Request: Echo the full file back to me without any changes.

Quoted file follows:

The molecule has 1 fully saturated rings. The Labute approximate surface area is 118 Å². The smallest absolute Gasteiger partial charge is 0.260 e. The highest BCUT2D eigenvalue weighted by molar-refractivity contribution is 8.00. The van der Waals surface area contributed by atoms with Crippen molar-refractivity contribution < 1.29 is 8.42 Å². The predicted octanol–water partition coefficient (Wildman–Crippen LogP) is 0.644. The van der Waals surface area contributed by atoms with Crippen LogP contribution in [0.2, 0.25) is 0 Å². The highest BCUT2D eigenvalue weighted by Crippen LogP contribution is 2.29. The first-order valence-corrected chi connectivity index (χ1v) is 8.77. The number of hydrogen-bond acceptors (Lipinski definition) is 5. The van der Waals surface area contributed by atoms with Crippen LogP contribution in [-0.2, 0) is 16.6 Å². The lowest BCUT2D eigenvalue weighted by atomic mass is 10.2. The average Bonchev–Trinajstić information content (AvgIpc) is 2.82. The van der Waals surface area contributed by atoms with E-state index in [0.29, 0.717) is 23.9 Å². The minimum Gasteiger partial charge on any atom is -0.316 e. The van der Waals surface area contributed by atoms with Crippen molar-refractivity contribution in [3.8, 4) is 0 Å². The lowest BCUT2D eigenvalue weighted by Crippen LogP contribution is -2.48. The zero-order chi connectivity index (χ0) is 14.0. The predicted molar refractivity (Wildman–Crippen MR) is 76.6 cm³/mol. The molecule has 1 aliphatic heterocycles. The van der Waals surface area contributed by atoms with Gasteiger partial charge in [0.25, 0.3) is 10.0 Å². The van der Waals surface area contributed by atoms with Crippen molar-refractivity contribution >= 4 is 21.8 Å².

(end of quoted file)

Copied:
The molecule has 1 fully saturated rings. The Labute approximate surface area is 118 Å². The smallest absolute Gasteiger partial charge is 0.260 e. The highest BCUT2D eigenvalue weighted by molar-refractivity contribution is 8.00. The van der Waals surface area contributed by atoms with Crippen molar-refractivity contribution < 1.29 is 8.42 Å². The predicted octanol–water partition coefficient (Wildman–Crippen LogP) is 0.644. The van der Waals surface area contributed by atoms with Crippen LogP contribution in [0.2, 0.25) is 0 Å². The highest BCUT2D eigenvalue weighted by Crippen LogP contribution is 2.29. The first-order valence-corrected chi connectivity index (χ1v) is 8.77. The number of hydrogen-bond acceptors (Lipinski definition) is 5. The van der Waals surface area contributed by atoms with Crippen LogP contribution in [-0.2, 0) is 16.6 Å². The lowest BCUT2D eigenvalue weighted by atomic mass is 10.2. The average Bonchev–Trinajstić information content (AvgIpc) is 2.82. The van der Waals surface area contributed by atoms with E-state index in [0.29, 0.717) is 23.9 Å². The minimum Gasteiger partial charge on any atom is -0.316 e. The van der Waals surface area contributed by atoms with Crippen molar-refractivity contribution in [3.8, 4) is 0 Å². The lowest BCUT2D eigenvalue weighted by Crippen LogP contribution is -2.48. The zero-order chi connectivity index (χ0) is 14.0. The predicted molar refractivity (Wildman–Crippen MR) is 76.6 cm³/mol. The molecule has 1 aliphatic heterocycles. The van der Waals surface area contributed by atoms with Gasteiger partial charge in [0.25, 0.3) is 10.0 Å². The van der Waals surface area contributed by atoms with Crippen molar-refractivity contribution >= 4 is 21.8 Å².